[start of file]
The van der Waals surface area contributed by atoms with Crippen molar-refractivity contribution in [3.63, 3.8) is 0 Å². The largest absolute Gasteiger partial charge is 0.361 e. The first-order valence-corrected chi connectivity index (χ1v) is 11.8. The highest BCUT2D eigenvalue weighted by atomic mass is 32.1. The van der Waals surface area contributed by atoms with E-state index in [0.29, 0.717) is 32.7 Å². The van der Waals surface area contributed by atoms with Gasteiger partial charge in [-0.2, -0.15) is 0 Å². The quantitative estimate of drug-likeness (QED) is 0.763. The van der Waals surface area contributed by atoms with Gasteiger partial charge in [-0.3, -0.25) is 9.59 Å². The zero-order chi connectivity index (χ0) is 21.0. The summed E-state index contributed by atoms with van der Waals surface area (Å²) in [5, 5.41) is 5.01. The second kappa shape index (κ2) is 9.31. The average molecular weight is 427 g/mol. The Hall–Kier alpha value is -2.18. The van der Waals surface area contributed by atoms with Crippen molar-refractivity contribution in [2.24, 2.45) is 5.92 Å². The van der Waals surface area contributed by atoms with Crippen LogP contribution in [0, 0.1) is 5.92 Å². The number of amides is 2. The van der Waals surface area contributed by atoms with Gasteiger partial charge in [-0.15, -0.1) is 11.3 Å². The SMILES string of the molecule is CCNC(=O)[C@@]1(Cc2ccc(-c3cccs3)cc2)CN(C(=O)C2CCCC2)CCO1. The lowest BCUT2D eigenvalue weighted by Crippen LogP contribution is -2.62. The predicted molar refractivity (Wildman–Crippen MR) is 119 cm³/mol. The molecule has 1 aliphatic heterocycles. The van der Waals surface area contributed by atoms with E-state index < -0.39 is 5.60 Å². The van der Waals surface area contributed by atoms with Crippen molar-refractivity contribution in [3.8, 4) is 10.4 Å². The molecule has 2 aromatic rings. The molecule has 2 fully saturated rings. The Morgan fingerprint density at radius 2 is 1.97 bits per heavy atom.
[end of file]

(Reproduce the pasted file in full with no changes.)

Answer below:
The van der Waals surface area contributed by atoms with Crippen molar-refractivity contribution in [3.63, 3.8) is 0 Å². The largest absolute Gasteiger partial charge is 0.361 e. The first-order valence-corrected chi connectivity index (χ1v) is 11.8. The highest BCUT2D eigenvalue weighted by atomic mass is 32.1. The van der Waals surface area contributed by atoms with E-state index in [0.29, 0.717) is 32.7 Å². The van der Waals surface area contributed by atoms with Gasteiger partial charge in [-0.2, -0.15) is 0 Å². The quantitative estimate of drug-likeness (QED) is 0.763. The van der Waals surface area contributed by atoms with Gasteiger partial charge in [-0.3, -0.25) is 9.59 Å². The zero-order chi connectivity index (χ0) is 21.0. The summed E-state index contributed by atoms with van der Waals surface area (Å²) in [5, 5.41) is 5.01. The second kappa shape index (κ2) is 9.31. The average molecular weight is 427 g/mol. The Hall–Kier alpha value is -2.18. The van der Waals surface area contributed by atoms with Crippen molar-refractivity contribution in [2.24, 2.45) is 5.92 Å². The van der Waals surface area contributed by atoms with Crippen LogP contribution in [0, 0.1) is 5.92 Å². The number of amides is 2. The van der Waals surface area contributed by atoms with Gasteiger partial charge in [-0.15, -0.1) is 11.3 Å². The SMILES string of the molecule is CCNC(=O)[C@@]1(Cc2ccc(-c3cccs3)cc2)CN(C(=O)C2CCCC2)CCO1. The lowest BCUT2D eigenvalue weighted by Crippen LogP contribution is -2.62. The predicted molar refractivity (Wildman–Crippen MR) is 119 cm³/mol. The molecule has 1 aliphatic heterocycles. The van der Waals surface area contributed by atoms with E-state index < -0.39 is 5.60 Å². The van der Waals surface area contributed by atoms with Crippen molar-refractivity contribution in [3.8, 4) is 10.4 Å². The molecule has 2 aromatic rings. The molecule has 2 fully saturated rings. The Morgan fingerprint density at radius 2 is 1.97 bits per heavy atom.